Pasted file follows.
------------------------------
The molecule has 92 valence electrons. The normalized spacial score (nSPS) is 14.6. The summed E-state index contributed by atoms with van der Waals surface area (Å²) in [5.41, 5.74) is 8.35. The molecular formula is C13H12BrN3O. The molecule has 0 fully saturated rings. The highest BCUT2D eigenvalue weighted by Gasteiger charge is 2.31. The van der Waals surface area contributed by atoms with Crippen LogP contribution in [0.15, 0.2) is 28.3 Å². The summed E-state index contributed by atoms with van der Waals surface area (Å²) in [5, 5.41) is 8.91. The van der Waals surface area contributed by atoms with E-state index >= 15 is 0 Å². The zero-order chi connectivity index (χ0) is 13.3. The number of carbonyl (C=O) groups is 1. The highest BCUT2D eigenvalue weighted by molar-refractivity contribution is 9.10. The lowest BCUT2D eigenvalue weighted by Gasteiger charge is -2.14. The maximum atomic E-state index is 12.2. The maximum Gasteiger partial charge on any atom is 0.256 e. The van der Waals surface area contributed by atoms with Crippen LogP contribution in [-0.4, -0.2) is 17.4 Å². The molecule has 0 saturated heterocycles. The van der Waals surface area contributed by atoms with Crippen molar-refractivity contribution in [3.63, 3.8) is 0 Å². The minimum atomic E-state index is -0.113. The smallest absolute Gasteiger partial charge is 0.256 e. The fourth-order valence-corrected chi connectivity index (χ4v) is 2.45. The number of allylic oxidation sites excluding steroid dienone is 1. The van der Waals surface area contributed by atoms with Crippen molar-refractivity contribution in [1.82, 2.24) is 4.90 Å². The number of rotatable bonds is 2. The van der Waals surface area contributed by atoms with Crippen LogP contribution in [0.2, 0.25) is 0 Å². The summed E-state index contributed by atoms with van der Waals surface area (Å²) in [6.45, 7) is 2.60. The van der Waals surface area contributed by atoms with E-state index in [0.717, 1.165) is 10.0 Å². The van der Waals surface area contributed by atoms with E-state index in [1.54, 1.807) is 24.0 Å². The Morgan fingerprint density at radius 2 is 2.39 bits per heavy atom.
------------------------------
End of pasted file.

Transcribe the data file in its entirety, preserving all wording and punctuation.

The molecule has 92 valence electrons. The normalized spacial score (nSPS) is 14.6. The summed E-state index contributed by atoms with van der Waals surface area (Å²) in [5.41, 5.74) is 8.35. The molecular formula is C13H12BrN3O. The molecule has 0 fully saturated rings. The highest BCUT2D eigenvalue weighted by Gasteiger charge is 2.31. The van der Waals surface area contributed by atoms with Crippen LogP contribution in [0.15, 0.2) is 28.3 Å². The summed E-state index contributed by atoms with van der Waals surface area (Å²) in [5, 5.41) is 8.91. The van der Waals surface area contributed by atoms with E-state index >= 15 is 0 Å². The zero-order chi connectivity index (χ0) is 13.3. The number of carbonyl (C=O) groups is 1. The highest BCUT2D eigenvalue weighted by molar-refractivity contribution is 9.10. The lowest BCUT2D eigenvalue weighted by Gasteiger charge is -2.14. The maximum atomic E-state index is 12.2. The maximum Gasteiger partial charge on any atom is 0.256 e. The van der Waals surface area contributed by atoms with Crippen LogP contribution in [-0.4, -0.2) is 17.4 Å². The molecule has 0 saturated heterocycles. The van der Waals surface area contributed by atoms with Crippen molar-refractivity contribution in [3.63, 3.8) is 0 Å². The minimum atomic E-state index is -0.113. The smallest absolute Gasteiger partial charge is 0.256 e. The fourth-order valence-corrected chi connectivity index (χ4v) is 2.45. The number of allylic oxidation sites excluding steroid dienone is 1. The van der Waals surface area contributed by atoms with Crippen molar-refractivity contribution in [1.82, 2.24) is 4.90 Å². The number of rotatable bonds is 2. The van der Waals surface area contributed by atoms with Crippen LogP contribution in [0.2, 0.25) is 0 Å². The summed E-state index contributed by atoms with van der Waals surface area (Å²) in [6.45, 7) is 2.60. The van der Waals surface area contributed by atoms with E-state index in [0.717, 1.165) is 10.0 Å². The van der Waals surface area contributed by atoms with E-state index in [1.54, 1.807) is 24.0 Å². The Morgan fingerprint density at radius 2 is 2.39 bits per heavy atom.